As for being taken seriously, why should I attach my name? So, like others who have other than liberal points of view, I can be called racist, sexist, homophobic, xenophobic and every other name in the book in an attempt to censor and squash a counter-point without even a shred of evidence that I am any of those things? Should I be threatened with being "doxxed" by the militant left? I think not. There are any number of great Americans and world leaders who wrote either anonymously or under a nom de plume to prevent the same from happening to them. Do Thomas Paine, Benjamin Franklin, Alexander Hamilton, and John Adams ring any bells for you? I am sure there are more great leaders outside the U.S. who did the same but those are some whom I could list quickly. Should their anonymous writings or those they did under a pseudonym not be taken seriously? I believe they were probably greater visionaries than you, I, or we combined.

      I would say that for me, I need not know the specific source of a good idea, a wise musing, or a piece of constructive criticism. I simply need to endeavor to understand it, heed the points it may present, and learn how to make myself better from it. Would it be so hard for both those from the right and left to take a similar approach? Introspect is a powerful tool and should be used often.

      Have a great evening - and I mean that sincerely.

  5. Team anon:
    Indeed, the Federalist Papers were authored anonymously.

    My points again:
    1. The planning study for Lincolnia did include traffic language based upon exhaustive traffic studies performed by a third party traffic engineering firm under the leadership of the Fairfax County transportation authority. The studies were based upon a 20-30 year projected growth in population and traffic. The net result of the studies is that the traffic will be better than it is now. (Not withstanding a year or so of construction to make the improvements.)

    2. My comment about regulations in the Singapore style. If Singapore is being used as the "standard" it cannot be a partial standard. I'm not an expert in Singapore tax and/or regulation policies regarding business but I'm aware of their very strict regulations about conforming to societal norms. Since the effort in this polemic to understand each other, I think it is critical to fully understand Singapore culture.
    3. Houston planning and zoning: Harris County does not have planning and zoning laws. The entire area north and west of downtown Houston is an overwhelming, poorly planned sprawl. No consideration to architectural style, aesthetics, form or function. Not even water and sewer utilities are masterplanned. Greater Houston utilizes Municipal Utility Districts that build and maintain their own water and sewer treatment plans in the city: no comprehensive plan nor zoning exists. So, when Hurricane Harvey floods a significant percentage of Harris County because it was clearly constructed in a floor plain - who pays? The same people who don't want government regulation expect government bail out for poor planning and for risk they took on themselves.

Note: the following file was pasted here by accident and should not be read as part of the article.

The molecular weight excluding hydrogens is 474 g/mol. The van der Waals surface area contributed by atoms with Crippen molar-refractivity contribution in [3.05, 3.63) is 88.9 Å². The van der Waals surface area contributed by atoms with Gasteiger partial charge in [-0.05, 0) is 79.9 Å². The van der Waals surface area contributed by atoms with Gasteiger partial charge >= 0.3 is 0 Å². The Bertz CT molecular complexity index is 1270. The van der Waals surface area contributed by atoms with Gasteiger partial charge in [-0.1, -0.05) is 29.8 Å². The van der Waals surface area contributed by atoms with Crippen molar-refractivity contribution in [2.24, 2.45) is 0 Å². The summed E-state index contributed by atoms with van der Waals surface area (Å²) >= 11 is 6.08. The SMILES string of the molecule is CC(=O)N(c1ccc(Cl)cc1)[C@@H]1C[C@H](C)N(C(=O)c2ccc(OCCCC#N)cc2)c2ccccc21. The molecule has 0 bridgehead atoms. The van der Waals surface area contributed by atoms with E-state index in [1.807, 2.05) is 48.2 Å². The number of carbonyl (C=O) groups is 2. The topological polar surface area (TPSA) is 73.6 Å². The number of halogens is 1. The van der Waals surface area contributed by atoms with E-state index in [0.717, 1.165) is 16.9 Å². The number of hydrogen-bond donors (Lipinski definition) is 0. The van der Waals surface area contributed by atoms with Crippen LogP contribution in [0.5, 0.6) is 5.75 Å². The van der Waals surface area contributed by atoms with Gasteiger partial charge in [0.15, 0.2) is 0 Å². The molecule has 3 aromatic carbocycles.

That was my "caning" point.

  6. There is absolutely no reason to remain “anonymous” in your responses in this blog, all it does is creat massive confusion. It takes approximately two seconds to register on blogspot with a fake name and that way people can at least attribute your comment correctly. No one is forcing you to use your real name, just something identifying. There are plenty of people here that comment with pseudonyms, stop being so lazy.

    1. Adam, there is a great reason to remain anonymous. Because I want to. And, it's not because I'm lazy.

      So, in Fairfax County we're not supposed to have standards our neighbor's yards, but we're supposed to have standards for a blog?

      Also, if you can't keep from being confused in a string of 8-10 comments, I feel for you, man.

    2. No one is saying you need to identify yourself with PII bro, just call yourself something like's not hard. And guess what, you're still anonymous, that doesn't tell us anything about you! While I do confuse easily because I like beer too much, it's often very hard to respond to a string of people who all parrot a similar tack, it happens constantly on here. How do I know which Penny ranter I'm supposed to respond to?

  7. Adam and Mr and/or Mrs Anon:

    Quoted directly from the Annandale Blog rule book -
    Guide for commenting
    • Sign your name. If it’s your opinion, own it. Avoid personal attacks and vulgar language.

    • If you don’t want to use your real name, use an alias. That will reduce confusion when lots of people are commenting as “anonymous.”

    • Think about what you’re saying. Are you adding something productive to the conversation?